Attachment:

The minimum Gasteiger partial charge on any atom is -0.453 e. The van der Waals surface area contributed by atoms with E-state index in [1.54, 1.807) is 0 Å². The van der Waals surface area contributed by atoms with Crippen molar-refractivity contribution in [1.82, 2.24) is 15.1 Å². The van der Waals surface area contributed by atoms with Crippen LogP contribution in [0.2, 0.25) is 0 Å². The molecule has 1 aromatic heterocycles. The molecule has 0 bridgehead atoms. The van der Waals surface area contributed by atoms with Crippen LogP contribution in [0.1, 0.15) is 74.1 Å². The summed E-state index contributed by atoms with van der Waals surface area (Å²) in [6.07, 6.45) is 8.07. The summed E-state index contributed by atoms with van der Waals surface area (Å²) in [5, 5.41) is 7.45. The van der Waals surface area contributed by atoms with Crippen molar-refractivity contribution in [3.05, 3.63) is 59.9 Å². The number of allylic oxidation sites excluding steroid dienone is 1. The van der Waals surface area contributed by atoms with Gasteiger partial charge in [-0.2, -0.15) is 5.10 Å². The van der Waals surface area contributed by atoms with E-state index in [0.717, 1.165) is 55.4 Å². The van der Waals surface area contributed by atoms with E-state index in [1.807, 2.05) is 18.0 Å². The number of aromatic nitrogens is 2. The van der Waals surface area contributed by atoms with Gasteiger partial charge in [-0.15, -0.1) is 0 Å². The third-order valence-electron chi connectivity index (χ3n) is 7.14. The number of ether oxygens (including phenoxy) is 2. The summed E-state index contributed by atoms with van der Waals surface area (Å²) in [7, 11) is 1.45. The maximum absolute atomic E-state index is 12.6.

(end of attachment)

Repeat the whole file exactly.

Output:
The minimum Gasteiger partial charge on any atom is -0.453 e. The van der Waals surface area contributed by atoms with E-state index in [1.54, 1.807) is 0 Å². The van der Waals surface area contributed by atoms with Crippen molar-refractivity contribution in [1.82, 2.24) is 15.1 Å². The van der Waals surface area contributed by atoms with Crippen LogP contribution in [0.2, 0.25) is 0 Å². The molecule has 1 aromatic heterocycles. The molecule has 0 bridgehead atoms. The van der Waals surface area contributed by atoms with Crippen LogP contribution in [0.1, 0.15) is 74.1 Å². The summed E-state index contributed by atoms with van der Waals surface area (Å²) in [6.07, 6.45) is 8.07. The summed E-state index contributed by atoms with van der Waals surface area (Å²) in [5, 5.41) is 7.45. The van der Waals surface area contributed by atoms with Crippen molar-refractivity contribution in [3.05, 3.63) is 59.9 Å². The number of allylic oxidation sites excluding steroid dienone is 1. The van der Waals surface area contributed by atoms with Gasteiger partial charge in [-0.2, -0.15) is 5.10 Å². The van der Waals surface area contributed by atoms with E-state index in [0.717, 1.165) is 55.4 Å². The van der Waals surface area contributed by atoms with E-state index in [1.807, 2.05) is 18.0 Å². The number of aromatic nitrogens is 2. The van der Waals surface area contributed by atoms with Gasteiger partial charge in [-0.15, -0.1) is 0 Å². The third-order valence-electron chi connectivity index (χ3n) is 7.14. The number of ether oxygens (including phenoxy) is 2. The summed E-state index contributed by atoms with van der Waals surface area (Å²) in [7, 11) is 1.45. The maximum absolute atomic E-state index is 12.6.